Some automatic device clicked in [Mary’s] big brain . . . She was in love with this man.

Look me in the eye and tell me that’s not beautiful.

I don’t know if I’d recommend Galápagos to you, mostly because I’d have to know what kind of reader you are first. If you love weirdness and cynicism and can deal with not knowing what’s going on, then sure, Galápagos is great. But if you live for moments like the ones I described above, you might want to go to another Vonnegut book. The Sirens of Titan, maybe. Or even Slaughterhouse-Five. In Galápagos, those lovely human moments are definitely there, but they’re by no means the focus of the story. Whether or not you decide to read Galápagos specificallyI hope you find the Vonnegut book that’s right for you. As for me, I’m moving on to an even more strange and controversial Vonnegut. Pray for me, if that’s something you do.

Emma’s Overall Reaction: Mostly the same as my first sentence: Well . . . okay. (And are you allowed to ship people who are already married? Because I’ll go down with the S.S. Mary-Roy any day of the week.)

To read Galápagos, follow this link.

Kathi Badertscher, PhD

Director of Graduate Programs at the IU Lilly Family School of Philanthropy
Kathi Badertscher, PhD, is Director of Graduate Programs at the IU Lilly Family School of Philanthropy. Dr. Badertscher teaches a variety of BA, MA, and doctoral courses, including Applying Ethics in Philanthropy and History of Philanthropy. She has participated in several Teaching Vonnegut workshops and is a member of the Kurt Vonnegut Museum and Library. Dr. Badertscher has been a guest speaker on ethics in philanthropy, including at the National Association of Charitable Gift Planners – Indianapolis Council; Association of Fundraising Professionals – Indiana Chapter; and Zhou Enlai School of Government, Nankai University, Tianjin, China. In 2019 she received IUPUI Office for Women, Women’s Leadership Award for Newcomer Faculty. In 2019 and 2020 she received the Lilly Family School of Philanthropy, Graduate Teaching Award.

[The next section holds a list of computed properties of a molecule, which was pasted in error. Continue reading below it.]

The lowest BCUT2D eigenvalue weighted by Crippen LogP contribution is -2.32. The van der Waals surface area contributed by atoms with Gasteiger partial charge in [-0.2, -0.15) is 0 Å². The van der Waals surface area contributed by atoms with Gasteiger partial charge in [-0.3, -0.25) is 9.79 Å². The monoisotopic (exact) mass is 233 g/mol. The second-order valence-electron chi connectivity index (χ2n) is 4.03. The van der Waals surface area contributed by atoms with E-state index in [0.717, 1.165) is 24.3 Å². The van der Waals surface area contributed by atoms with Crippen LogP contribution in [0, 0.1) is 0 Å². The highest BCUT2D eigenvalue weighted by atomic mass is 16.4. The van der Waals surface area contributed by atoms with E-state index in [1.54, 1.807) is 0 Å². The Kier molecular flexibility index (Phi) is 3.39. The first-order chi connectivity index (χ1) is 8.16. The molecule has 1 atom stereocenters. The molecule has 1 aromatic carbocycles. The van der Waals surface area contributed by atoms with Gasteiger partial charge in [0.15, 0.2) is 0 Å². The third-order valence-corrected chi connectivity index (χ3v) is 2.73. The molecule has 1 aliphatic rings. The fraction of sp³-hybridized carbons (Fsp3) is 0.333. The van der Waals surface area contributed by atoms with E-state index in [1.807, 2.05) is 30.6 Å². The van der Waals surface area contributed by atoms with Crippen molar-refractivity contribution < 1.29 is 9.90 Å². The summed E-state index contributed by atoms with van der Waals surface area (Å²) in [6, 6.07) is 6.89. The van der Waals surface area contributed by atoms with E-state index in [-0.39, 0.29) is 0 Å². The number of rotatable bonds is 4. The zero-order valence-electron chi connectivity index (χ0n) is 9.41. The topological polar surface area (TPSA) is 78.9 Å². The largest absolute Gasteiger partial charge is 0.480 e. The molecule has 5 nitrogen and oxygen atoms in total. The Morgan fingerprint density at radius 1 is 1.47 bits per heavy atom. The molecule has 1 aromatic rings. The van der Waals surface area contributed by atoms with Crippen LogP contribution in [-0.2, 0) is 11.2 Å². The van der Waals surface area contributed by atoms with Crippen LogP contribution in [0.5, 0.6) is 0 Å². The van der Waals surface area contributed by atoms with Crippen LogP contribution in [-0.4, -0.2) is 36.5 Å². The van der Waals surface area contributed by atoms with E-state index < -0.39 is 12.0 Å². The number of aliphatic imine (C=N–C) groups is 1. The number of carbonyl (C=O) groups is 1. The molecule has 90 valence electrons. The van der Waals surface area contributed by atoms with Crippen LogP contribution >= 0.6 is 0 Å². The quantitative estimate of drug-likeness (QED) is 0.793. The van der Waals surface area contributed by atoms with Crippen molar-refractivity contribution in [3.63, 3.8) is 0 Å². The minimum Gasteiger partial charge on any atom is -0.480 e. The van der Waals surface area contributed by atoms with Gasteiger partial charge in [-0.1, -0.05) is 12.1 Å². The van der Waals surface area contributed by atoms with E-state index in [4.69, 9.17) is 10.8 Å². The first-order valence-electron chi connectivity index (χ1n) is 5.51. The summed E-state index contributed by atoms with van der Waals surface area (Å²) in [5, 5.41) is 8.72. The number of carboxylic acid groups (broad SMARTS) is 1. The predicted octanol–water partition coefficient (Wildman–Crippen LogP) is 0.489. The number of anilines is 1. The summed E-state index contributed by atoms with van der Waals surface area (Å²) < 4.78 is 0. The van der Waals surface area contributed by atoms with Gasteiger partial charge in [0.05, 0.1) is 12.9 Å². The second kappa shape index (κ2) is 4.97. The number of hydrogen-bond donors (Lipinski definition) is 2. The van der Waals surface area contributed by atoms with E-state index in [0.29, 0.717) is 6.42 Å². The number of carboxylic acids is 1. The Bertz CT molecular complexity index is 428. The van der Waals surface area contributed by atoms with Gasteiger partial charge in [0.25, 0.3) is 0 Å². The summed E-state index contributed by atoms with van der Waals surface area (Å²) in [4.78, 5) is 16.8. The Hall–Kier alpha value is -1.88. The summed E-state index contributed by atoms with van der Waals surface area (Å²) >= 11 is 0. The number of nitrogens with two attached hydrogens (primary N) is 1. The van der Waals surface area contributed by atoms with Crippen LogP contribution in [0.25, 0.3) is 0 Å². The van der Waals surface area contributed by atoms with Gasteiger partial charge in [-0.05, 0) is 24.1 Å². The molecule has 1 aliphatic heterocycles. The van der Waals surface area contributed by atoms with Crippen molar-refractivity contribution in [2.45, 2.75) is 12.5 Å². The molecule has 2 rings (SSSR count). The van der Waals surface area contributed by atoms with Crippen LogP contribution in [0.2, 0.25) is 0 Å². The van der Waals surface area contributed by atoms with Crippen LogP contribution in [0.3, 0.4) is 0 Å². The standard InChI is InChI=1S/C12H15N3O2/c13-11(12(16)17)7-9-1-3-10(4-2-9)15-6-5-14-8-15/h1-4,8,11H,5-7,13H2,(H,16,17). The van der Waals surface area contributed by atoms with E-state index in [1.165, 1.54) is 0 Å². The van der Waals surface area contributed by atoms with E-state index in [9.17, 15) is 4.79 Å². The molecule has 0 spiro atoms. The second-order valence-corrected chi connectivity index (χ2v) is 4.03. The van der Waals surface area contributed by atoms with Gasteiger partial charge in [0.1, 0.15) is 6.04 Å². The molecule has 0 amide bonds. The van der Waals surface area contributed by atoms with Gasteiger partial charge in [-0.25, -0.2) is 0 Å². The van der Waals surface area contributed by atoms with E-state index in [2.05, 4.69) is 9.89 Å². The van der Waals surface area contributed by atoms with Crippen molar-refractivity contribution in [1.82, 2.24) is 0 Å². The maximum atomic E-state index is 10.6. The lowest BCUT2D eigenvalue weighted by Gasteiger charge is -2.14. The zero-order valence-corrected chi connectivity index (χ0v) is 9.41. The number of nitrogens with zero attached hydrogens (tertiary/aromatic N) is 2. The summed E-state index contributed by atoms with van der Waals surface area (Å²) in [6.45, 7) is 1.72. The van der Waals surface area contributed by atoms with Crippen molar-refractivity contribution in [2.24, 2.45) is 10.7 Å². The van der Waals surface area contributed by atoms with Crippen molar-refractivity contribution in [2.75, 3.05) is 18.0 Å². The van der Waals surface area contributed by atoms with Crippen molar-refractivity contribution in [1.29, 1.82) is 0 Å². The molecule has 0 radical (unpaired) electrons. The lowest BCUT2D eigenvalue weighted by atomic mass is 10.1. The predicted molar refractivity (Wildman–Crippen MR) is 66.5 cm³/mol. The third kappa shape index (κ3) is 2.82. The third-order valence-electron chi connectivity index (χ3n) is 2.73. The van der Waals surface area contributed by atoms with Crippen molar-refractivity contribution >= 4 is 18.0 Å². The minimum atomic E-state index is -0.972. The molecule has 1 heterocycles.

Dr. Badertscher’s publications include “Fundraising for Advocacy and Social Change,” co-authored with Shariq Siddiqui in Achieving Excellence in Fundraising, 5th ed., 2022; “Insulin at 100: Indianapolis, Toronto, Woods Hole, and the ‘Insulin Road,’ co-authored with Christopher Rutty, Pharmacy in History (2020); and three articles in the Indiana Magazine of History: “A New Wishard Is on the Way,” “Evaline Holliday and the Work of Community Service,” and “Social Networks in Indianapolis during the Progressive Era.” Her chapters on social welfare history will appear in three upcoming edited volumes on the history of philanthropy, including “The Legacy of Edna Henry and Her Contributions to the IU School of Social Work,” Women at Indiana University: Views of the Past and the Future, edited by Andrea Walton, Indiana University Press, 2022 (forthcoming). Dr. Badertscher is also the Philanthropy and Nonprofits Consulting Editor for the forthcoming Digital Encyclopedia of Indianapolis, edited by David J. Bodenhamer and Elizabeth Van Allen, Indiana University Press, 2021. Dr. Badertscher is an active volunteer in the Indianapolis community. At present, she is a Coburn Place Safe Haven Board Member and a Children’s Bureau/Families First Brand and Marketing Advisor. Dr. Badertscher holds the MA in History from Indiana University and the MA and PhD in philanthropic studies from the Indiana University Lilly Family School of Philanthropy.